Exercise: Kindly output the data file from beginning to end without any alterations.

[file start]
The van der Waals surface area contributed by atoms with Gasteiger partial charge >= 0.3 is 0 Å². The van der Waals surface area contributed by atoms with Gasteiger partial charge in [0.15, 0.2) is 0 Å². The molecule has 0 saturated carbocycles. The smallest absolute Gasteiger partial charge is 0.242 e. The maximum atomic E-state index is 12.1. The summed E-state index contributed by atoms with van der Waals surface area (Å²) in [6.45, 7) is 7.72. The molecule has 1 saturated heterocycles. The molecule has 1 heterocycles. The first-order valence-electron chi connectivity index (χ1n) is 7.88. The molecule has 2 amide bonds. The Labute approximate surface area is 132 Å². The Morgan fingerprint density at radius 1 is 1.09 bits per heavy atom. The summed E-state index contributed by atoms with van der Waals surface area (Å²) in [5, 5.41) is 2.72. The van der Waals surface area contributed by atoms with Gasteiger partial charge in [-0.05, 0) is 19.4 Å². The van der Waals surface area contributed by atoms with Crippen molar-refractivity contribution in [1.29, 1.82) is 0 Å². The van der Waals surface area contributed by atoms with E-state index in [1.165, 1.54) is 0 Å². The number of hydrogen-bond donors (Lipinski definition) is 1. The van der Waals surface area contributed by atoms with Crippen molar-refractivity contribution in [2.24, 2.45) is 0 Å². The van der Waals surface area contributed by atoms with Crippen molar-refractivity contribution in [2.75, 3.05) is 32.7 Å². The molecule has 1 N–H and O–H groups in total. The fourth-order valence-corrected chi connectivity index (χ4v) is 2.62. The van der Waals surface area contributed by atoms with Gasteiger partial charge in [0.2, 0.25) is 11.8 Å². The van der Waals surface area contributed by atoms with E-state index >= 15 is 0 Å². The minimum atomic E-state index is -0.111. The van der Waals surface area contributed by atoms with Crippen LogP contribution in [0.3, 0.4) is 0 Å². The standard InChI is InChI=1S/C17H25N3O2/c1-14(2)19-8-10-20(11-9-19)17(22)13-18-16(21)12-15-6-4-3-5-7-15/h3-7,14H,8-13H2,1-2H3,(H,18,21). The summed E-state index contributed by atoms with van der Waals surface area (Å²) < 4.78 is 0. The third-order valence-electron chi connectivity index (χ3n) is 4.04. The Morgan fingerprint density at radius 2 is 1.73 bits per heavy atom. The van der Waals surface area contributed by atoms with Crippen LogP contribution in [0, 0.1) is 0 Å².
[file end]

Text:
The van der Waals surface area contributed by atoms with Gasteiger partial charge >= 0.3 is 0 Å². The van der Waals surface area contributed by atoms with Gasteiger partial charge in [0.15, 0.2) is 0 Å². The molecule has 0 saturated carbocycles. The smallest absolute Gasteiger partial charge is 0.242 e. The maximum atomic E-state index is 12.1. The summed E-state index contributed by atoms with van der Waals surface area (Å²) in [6.45, 7) is 7.72. The molecule has 1 saturated heterocycles. The molecule has 1 heterocycles. The first-order valence-electron chi connectivity index (χ1n) is 7.88. The molecule has 2 amide bonds. The Labute approximate surface area is 132 Å². The Morgan fingerprint density at radius 1 is 1.09 bits per heavy atom. The summed E-state index contributed by atoms with van der Waals surface area (Å²) in [5, 5.41) is 2.72. The van der Waals surface area contributed by atoms with Gasteiger partial charge in [-0.05, 0) is 19.4 Å². The van der Waals surface area contributed by atoms with Crippen molar-refractivity contribution in [1.29, 1.82) is 0 Å². The van der Waals surface area contributed by atoms with E-state index in [1.165, 1.54) is 0 Å². The number of hydrogen-bond donors (Lipinski definition) is 1. The van der Waals surface area contributed by atoms with Crippen molar-refractivity contribution in [2.24, 2.45) is 0 Å². The van der Waals surface area contributed by atoms with Crippen molar-refractivity contribution in [2.75, 3.05) is 32.7 Å². The molecule has 1 N–H and O–H groups in total. The fourth-order valence-corrected chi connectivity index (χ4v) is 2.62. The van der Waals surface area contributed by atoms with Gasteiger partial charge in [0.2, 0.25) is 11.8 Å². The van der Waals surface area contributed by atoms with E-state index >= 15 is 0 Å². The minimum atomic E-state index is -0.111. The van der Waals surface area contributed by atoms with Crippen LogP contribution in [0.3, 0.4) is 0 Å². The standard InChI is InChI=1S/C17H25N3O2/c1-14(2)19-8-10-20(11-9-19)17(22)13-18-16(21)12-15-6-4-3-5-7-15/h3-7,14H,8-13H2,1-2H3,(H,18,21). The summed E-state index contributed by atoms with van der Waals surface area (Å²) < 4.78 is 0. The third-order valence-electron chi connectivity index (χ3n) is 4.04. The Morgan fingerprint density at radius 2 is 1.73 bits per heavy atom. The van der Waals surface area contributed by atoms with Crippen LogP contribution in [0, 0.1) is 0 Å².